The blockade was to take effect on June 1, 1774. Upon hearing of this Jefferson introduced a measure in the Virginia legislature calling for a day of fasting and prayer to be observed on that same day “devoutly to implore the Divine interposition in behalf of an injured and oppressed people.” He also recommended that legislators “Proceed with the Speaker and the Mace to the Church … and that the Reverend Mr. Price be appointed to read prayers, and the Reverend Mr. Gwatkin to preach a sermon suitable to the occasion.” Additionally, Jefferson went home to his local church community in Monticello urging them also to arrange a special day of prayer and worship at “the new church on Hardware River” – a service which Jefferson attended.
Barton, of course, makes this all about Jefferson. In his version of the story, this fast day proclamation was solely Jefferson’s idea, with Jefferson writing it, and Jefferson introducing it in the Virginia legislature. He also has Jefferson urging “his local church community in Monticello” (whatever he means by that) to hold a fast day, as if this were something separate or in addition to the fast day proclaimed by the legislature.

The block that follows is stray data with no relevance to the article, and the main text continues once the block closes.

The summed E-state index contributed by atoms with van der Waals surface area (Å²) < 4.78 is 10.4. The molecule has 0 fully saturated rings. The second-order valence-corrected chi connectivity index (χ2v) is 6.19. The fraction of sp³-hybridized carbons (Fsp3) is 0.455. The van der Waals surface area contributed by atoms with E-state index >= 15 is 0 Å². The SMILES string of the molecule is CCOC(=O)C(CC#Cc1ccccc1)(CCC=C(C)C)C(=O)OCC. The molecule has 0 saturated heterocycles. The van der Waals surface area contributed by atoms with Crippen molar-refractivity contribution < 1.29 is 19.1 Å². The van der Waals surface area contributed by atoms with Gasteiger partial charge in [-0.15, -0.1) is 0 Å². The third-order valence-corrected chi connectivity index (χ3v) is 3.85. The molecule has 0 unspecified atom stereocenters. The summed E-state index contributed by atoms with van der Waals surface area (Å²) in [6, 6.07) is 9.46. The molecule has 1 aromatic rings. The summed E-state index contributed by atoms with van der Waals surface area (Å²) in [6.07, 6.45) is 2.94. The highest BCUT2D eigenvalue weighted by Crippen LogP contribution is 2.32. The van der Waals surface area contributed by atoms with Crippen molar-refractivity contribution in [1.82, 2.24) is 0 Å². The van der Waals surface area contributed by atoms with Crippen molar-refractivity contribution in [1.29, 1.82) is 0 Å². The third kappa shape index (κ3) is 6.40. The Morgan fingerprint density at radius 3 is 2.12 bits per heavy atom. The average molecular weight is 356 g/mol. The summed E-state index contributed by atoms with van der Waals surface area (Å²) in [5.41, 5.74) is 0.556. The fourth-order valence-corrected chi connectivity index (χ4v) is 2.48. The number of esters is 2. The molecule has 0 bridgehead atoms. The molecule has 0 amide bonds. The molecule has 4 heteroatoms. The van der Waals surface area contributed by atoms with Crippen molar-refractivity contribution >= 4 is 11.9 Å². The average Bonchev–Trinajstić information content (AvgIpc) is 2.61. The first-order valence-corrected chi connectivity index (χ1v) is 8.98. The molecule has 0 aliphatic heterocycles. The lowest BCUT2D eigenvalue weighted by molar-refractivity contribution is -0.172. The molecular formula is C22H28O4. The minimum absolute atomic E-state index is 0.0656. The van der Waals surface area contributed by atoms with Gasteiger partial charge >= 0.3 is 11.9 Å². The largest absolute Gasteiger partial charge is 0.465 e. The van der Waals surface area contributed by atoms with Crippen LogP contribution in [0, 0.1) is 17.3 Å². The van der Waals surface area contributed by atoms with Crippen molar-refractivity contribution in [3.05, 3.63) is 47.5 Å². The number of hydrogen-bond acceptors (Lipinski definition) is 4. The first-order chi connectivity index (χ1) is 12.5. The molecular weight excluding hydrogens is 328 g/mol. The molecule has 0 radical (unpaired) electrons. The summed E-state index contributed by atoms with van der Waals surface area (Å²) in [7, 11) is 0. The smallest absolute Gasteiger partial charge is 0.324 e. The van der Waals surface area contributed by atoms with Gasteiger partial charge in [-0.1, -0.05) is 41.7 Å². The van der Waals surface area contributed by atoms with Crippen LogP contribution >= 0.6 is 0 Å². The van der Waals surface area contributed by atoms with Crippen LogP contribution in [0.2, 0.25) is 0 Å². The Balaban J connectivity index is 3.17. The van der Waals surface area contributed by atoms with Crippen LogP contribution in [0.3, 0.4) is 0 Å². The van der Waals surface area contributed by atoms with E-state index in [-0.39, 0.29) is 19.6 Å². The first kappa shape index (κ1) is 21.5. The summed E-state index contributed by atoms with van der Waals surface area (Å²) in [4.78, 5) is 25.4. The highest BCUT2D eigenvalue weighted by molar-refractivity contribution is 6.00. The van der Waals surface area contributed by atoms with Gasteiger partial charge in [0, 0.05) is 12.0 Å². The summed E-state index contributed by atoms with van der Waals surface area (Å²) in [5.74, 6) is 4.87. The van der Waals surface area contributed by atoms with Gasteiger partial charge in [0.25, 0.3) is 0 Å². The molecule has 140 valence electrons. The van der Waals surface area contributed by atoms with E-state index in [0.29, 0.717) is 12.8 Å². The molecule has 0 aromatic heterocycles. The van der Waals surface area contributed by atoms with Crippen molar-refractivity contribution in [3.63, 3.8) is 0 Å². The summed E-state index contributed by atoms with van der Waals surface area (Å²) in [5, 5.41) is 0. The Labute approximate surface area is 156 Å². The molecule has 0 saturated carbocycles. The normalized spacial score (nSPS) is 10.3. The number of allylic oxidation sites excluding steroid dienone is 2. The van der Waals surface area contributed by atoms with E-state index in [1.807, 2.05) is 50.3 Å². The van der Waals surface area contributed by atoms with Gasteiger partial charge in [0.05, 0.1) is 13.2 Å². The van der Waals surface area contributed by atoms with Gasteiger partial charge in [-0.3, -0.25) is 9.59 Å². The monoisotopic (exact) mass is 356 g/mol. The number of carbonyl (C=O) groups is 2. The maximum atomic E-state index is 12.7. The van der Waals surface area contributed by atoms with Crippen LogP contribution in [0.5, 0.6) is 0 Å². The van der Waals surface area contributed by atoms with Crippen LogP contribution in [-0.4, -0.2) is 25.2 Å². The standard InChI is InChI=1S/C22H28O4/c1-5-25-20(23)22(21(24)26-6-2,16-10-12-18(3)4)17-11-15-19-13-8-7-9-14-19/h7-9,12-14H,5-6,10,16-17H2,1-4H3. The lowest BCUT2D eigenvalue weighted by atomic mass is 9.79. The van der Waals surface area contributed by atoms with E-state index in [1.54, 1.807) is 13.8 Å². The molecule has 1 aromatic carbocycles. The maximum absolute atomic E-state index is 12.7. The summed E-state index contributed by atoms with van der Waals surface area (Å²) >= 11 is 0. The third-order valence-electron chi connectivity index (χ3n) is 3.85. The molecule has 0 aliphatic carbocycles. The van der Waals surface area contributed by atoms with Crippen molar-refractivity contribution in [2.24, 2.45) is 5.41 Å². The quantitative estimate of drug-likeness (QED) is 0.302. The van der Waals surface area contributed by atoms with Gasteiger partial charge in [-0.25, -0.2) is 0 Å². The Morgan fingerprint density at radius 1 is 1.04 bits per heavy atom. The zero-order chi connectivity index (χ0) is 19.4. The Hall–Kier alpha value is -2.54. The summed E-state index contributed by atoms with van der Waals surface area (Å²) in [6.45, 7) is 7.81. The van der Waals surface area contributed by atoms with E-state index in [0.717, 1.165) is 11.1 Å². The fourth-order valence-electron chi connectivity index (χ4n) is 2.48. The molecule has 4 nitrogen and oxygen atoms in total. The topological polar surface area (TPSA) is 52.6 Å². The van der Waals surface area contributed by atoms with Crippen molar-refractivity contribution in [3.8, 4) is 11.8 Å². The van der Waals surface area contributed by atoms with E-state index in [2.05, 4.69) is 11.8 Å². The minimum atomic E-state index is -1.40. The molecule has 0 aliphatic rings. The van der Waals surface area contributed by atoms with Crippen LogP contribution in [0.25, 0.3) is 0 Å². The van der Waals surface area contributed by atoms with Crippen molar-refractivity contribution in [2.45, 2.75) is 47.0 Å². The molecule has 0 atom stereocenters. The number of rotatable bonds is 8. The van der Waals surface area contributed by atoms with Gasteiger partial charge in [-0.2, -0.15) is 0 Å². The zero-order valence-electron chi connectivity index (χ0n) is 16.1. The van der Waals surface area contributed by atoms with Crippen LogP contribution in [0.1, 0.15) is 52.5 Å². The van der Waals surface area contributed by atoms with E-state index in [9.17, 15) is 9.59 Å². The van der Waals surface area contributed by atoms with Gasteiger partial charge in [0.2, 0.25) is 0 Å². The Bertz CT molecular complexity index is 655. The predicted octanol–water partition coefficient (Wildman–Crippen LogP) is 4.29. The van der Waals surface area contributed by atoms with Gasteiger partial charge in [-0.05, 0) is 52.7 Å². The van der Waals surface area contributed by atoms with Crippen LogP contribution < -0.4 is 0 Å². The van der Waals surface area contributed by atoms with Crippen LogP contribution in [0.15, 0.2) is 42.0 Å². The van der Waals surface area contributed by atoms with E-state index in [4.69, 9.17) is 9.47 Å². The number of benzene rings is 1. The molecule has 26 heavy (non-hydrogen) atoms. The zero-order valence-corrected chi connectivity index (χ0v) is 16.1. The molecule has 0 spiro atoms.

Not surprisingly, Jefferson’s own account of how this fast day came about is quite a bit different from Barton’s version.
When the Boston Port Act was passed by the British Parliament in 1774, the Virginia legislature needed to make the people of Virginia understand that the actions of the British against the distant colony of Massachusetts affected all of the colonies, not just Massachusetts.